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  18. Robert C. Kerber (2002). Markovnikov's Rule in History and Pedagogy. Foundations of Chemistry 4 (1):61-72.
    In 1870–75 Markovnikov enunciatedan empirical Rule which generalized theregiochemical outcome of addition reactions tounsymmetrical alkenes. This Rule remaineduseful for about 75 years, until suchreactions came to be better understood inmechanistic terms. Thereafter the Rule couldbe deduced from principles of relativecarbocation stabilization and ceased to servean independent purpose. Nevertheless, mostorganic textbooks continue to cite it (oftenin a historically inaccurate, anachronisticway), thereby distracting student attentionfrom the underlying principles. This paperadvocates doing away with the Rule in organicchemistry textbooks and classrooms.
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  19. Ursula Klein (2001). Berzelian Formulas as Paper Tools in Early Nineteenth-Century Chemistry. Foundations of Chemistry 3 (1):7-32.
    This paper studies the semiotic,epistemological and historical aspects of Berzelianformulas in early nineteenth-century organicchemistry. I argue that Berzelian formulas wereenormously productive `paper tools' for representingchemical reactions of organic substances, and forcreating different pathways of reactions. Moreover, myanalysis of Jean Dumas's application of Berzelianformulas to model the creation of chloral from alcoholand chlorine exemplifies the role played by chemicalformulas in conceptual development (the concept ofsubstitution). Studying the dialectic of chemists'collectively shared goals and tools, I argue thatpaper tools, like laboratory instruments, areresources (...)
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  20. B. L. (2002). Instruments and Rules: R. B. Woodward and the Tools of Twentieth-Century Organic Chemistry. Studies in History and Philosophy of Science Part A 33 (1):1-32.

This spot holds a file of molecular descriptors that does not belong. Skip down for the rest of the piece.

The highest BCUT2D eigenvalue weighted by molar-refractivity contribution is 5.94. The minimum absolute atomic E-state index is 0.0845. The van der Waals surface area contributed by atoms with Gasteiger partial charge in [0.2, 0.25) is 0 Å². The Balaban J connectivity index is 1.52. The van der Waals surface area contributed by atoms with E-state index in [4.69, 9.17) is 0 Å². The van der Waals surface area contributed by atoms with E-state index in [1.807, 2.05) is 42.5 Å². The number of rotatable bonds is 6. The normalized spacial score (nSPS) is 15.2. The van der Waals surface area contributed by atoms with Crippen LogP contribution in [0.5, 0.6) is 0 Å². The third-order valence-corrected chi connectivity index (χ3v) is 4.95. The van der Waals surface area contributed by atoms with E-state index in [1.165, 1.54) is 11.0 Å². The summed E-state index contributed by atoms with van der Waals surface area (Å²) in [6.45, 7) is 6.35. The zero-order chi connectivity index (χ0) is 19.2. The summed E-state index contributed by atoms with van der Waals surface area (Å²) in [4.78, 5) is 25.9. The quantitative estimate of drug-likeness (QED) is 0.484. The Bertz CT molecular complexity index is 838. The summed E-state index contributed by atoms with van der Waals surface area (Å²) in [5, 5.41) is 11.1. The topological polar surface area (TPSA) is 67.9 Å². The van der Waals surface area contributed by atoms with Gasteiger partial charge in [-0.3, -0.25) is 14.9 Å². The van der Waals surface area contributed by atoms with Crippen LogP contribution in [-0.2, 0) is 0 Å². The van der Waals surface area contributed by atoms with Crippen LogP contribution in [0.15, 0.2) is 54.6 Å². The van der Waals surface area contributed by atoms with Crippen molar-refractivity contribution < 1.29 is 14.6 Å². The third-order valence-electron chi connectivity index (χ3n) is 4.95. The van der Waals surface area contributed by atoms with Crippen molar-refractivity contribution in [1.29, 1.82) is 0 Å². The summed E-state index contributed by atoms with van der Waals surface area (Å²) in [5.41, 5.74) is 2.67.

The paper illustrates how organic chemists dramatically altered their practices in the middle part of the twentieth century through the adoption of analytical instrumentation - such as ultraviolet and infrared absorption spectroscopy and nuclear magnetic resonance spectroscopy - through which the difficult process of structure determination for small molecules became routine. Changes in practice were manifested in two ways: in the use of these instruments in the development of 'rule-based' theories; and in an increased focus on synthesis, at the expense (...)
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  21. Vaughan Durkee Mcternan (1998). God and the Organic: Emerging Notions of God in Process and Feminist Theology. Dissertation, The Iliff School of Theology and University of Denver
    "Organic" has become a central term in twentieth century cultural discourse. It connotes change, evolution, multi-faceted and multi-layered interrelatedness, and flexible responsiveness. It has become a new paradigm through which contemporary society interprets the world. Notions of the organic have increasingly appeared in theology providing focal concepts, models and metaphors for interpreting God and God-world relations. Process and feminist theologians such as Charles Hartshorne, John Cobb, Delwin Brown, Marjorie Suchocki, Sallie McFague, Catherine Keller, and Rosemary Ruether all construct theologies in (...)
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  22. Harold J. Morowitz, Vijayasarathy Srinivasan & Eric Smith (2009). Revolution in Organic Chemistry and its Implication in Biogenesis. Complexity 14 (6):7-8.
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  23. Agustí Nieto-Galan (2004). Free Radicals in the European Periphery: ‘Translating’ Organic Chemistry From Zurich to Barcelona in the Early Twentieth Century. British Journal for the History of Science 37 (2):167-191.
    In 1915, after acquiring first-hand knowledge of the new free radical chemistry at the Swiss Federal Institute of Technology in Zurich, Antonio García Banús became professor of organic chemistry at the University of Barcelona and created his own research group, which was to last from 1915 until 1936. He was a gifted teacher and a prolific writer who attempted to introduce international scientific standards into his local environment. This paper analyses the bridges that Banús built between the experimental culture of (...)
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  24. Richard Martin Pagni (2009). The Origin and Development of the Acidity Function. Foundations of Chemistry 11 (1):43-50.
    The acidity function is a thermodynamic quantitative measure of acid strength for non-aqueous and concentrated aqueous Brønsted acids, with acid strength being defined as the extent to which the acid protonates a base of known basicity. The acidity function, which was developed, both theoretically and experimentally, by Louis P. Hammett of Columbia University during the 1930s, has proven useful in the area of physical organic chemistry where it has been used to correlate rates of acid-catalyzed reactions and to quantitate the (...)